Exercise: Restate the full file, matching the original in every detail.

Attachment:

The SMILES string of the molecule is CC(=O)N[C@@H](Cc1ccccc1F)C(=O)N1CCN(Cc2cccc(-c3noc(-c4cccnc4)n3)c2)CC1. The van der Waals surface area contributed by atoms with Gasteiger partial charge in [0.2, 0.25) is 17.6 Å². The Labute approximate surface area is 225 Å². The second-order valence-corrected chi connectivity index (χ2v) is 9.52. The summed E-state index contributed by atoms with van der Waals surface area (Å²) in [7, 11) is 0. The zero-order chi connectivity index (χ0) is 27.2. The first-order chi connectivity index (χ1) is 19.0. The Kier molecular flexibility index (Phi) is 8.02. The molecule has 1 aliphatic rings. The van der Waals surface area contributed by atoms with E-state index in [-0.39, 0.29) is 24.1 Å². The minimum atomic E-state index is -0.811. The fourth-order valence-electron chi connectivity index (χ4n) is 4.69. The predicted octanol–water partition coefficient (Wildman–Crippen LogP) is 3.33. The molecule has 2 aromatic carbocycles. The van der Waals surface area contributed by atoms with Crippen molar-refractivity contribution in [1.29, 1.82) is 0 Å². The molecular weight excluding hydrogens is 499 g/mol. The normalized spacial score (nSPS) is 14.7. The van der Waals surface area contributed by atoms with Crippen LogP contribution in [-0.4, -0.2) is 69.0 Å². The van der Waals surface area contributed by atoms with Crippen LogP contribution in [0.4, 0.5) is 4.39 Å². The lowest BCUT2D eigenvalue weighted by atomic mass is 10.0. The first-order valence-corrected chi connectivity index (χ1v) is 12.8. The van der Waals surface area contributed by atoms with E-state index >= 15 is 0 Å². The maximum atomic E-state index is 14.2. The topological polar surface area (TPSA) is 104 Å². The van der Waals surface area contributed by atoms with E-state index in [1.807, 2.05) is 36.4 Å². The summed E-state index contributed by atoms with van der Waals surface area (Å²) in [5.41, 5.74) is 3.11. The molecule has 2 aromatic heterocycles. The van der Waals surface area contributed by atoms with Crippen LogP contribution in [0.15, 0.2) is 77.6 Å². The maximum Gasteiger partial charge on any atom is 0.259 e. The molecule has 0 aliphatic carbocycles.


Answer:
The SMILES string of the molecule is CC(=O)N[C@@H](Cc1ccccc1F)C(=O)N1CCN(Cc2cccc(-c3noc(-c4cccnc4)n3)c2)CC1. The van der Waals surface area contributed by atoms with Gasteiger partial charge in [0.2, 0.25) is 17.6 Å². The Labute approximate surface area is 225 Å². The second-order valence-corrected chi connectivity index (χ2v) is 9.52. The summed E-state index contributed by atoms with van der Waals surface area (Å²) in [7, 11) is 0. The zero-order chi connectivity index (χ0) is 27.2. The first-order chi connectivity index (χ1) is 19.0. The Kier molecular flexibility index (Phi) is 8.02. The molecule has 1 aliphatic rings. The van der Waals surface area contributed by atoms with E-state index in [-0.39, 0.29) is 24.1 Å². The minimum atomic E-state index is -0.811. The fourth-order valence-electron chi connectivity index (χ4n) is 4.69. The predicted octanol–water partition coefficient (Wildman–Crippen LogP) is 3.33. The molecule has 2 aromatic carbocycles. The van der Waals surface area contributed by atoms with Crippen molar-refractivity contribution in [1.29, 1.82) is 0 Å². The molecular weight excluding hydrogens is 499 g/mol. The normalized spacial score (nSPS) is 14.7. The van der Waals surface area contributed by atoms with Crippen LogP contribution in [-0.4, -0.2) is 69.0 Å². The van der Waals surface area contributed by atoms with Crippen LogP contribution in [0.4, 0.5) is 4.39 Å². The lowest BCUT2D eigenvalue weighted by atomic mass is 10.0. The first-order valence-corrected chi connectivity index (χ1v) is 12.8. The van der Waals surface area contributed by atoms with E-state index >= 15 is 0 Å². The maximum atomic E-state index is 14.2. The topological polar surface area (TPSA) is 104 Å². The van der Waals surface area contributed by atoms with E-state index in [1.807, 2.05) is 36.4 Å². The summed E-state index contributed by atoms with van der Waals surface area (Å²) in [5.41, 5.74) is 3.11. The molecule has 2 aromatic heterocycles. The van der Waals surface area contributed by atoms with Crippen LogP contribution in [0.15, 0.2) is 77.6 Å². The maximum Gasteiger partial charge on any atom is 0.259 e. The molecule has 0 aliphatic carbocycles.